Told by cosmic, animal, and human voices, the brothers’ story imaginatively beams from a spaceless battlefield to North Carolina locations like the UNC School of Law and the Blue Ridge Mountains. Families and their journeys are taken to new worlds in fifth-grader Ryan Jakubsen’s last installment of this series for young adult readers. Follow the portal home? If only it were that simple.

Check this title’s availability in the UNC-Chapel Hill Library Catalog.

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Filed under 2010-2019, 2011, Avery, Caldwell, Children & Young Adults, Jakubsen, Ryan, Mountains, Novels in Series, Novels Set in Fictional Places, Orange, Science Fiction/Fantasy, Watauga

Jennifer Estep. Touch of Frost. New York: Kensington Publishing Corp., 2011.

Gwendolyn Frost doesn’t think she’s anything particularly special. Sure, she’s a Gypsy: like all the women in her family, she has a special gift related to knowing secrets. Her grandmother can see the future, her mother could tell if someone was lying or not, and Gwendolyn can learn things about a person by just touching them or objects belonging to them. But Gwen doesn’t think this gift adds up to much, at least not compared to her classmates. Because Gwen attends the prestigious Mythos Academy, high in the mountains north of Asheville, North Carolina, and her classmates are all descendants of warriors or mythical beings: Spartans, Romans, Valkyries, Amazons…the list goes on and on. The only thing they can’t do, it seems, is befriend an awkward Gypsy girl. The only one who seems to pay any attention is Logan Quinn, the most gorgeous, and the baddest, guy in school. Gwen isn’t sure what she’s done to earn his scrutiny, but she’s more frightened than flattered.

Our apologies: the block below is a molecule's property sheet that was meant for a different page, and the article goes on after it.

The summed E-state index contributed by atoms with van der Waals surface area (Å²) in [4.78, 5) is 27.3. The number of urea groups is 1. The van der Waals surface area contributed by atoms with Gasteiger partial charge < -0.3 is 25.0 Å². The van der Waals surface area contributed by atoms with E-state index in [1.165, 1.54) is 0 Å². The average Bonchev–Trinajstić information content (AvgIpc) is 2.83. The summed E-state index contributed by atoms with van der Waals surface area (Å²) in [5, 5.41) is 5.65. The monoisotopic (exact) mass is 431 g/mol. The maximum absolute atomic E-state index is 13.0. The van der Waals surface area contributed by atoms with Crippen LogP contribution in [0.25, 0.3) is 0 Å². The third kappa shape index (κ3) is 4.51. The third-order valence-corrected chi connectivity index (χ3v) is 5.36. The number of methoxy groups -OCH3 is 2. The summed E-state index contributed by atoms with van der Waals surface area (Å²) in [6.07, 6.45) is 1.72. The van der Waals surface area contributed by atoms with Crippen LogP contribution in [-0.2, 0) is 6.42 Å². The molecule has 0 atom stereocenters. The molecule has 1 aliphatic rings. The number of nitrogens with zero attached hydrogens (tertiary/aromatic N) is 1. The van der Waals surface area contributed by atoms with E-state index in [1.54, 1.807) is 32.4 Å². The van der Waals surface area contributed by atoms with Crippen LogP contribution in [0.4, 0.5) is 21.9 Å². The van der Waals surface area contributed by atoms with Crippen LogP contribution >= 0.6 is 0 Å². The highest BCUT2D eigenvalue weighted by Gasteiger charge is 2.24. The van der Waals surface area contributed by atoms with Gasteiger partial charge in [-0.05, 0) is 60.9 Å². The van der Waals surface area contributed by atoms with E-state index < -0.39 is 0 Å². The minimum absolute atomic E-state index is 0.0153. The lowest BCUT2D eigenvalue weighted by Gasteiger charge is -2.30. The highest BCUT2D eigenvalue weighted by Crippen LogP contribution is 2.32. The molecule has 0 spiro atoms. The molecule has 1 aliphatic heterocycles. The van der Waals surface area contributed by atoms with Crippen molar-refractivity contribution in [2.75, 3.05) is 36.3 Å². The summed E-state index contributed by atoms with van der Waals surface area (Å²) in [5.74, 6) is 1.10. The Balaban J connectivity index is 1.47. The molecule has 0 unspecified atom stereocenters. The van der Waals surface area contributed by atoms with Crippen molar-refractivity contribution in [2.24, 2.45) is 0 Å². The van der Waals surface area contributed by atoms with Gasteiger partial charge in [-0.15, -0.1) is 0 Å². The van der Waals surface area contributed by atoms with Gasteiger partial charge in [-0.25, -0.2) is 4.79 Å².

But something odd is going on at Mythos Academy– something bigger than Gwen’s friend problems. One night, working late in the Library of Antiquities, Gwen finds Jasmine Ashton murdered. Jasmine was one of the most popular, and powerful, Valkyries at the Academy, but no one seems to care that she’s dead. Academy students die all the time– with their talents come great risks. But Gwen doesn’t see it that way. To this sensitive Gypsy girl, every life matters. Additionally, whoever murdered Jasmine stole the powerful Bowl of Tears, and may be trying to wake dark forces that will threaten Earth. Gwen decides it’s up to her to figure out who murdered Jasmine and bring him or her to justice, and to find the Bowl of Tears before it’s too late. Now if only she would stop running into Logan Quinn…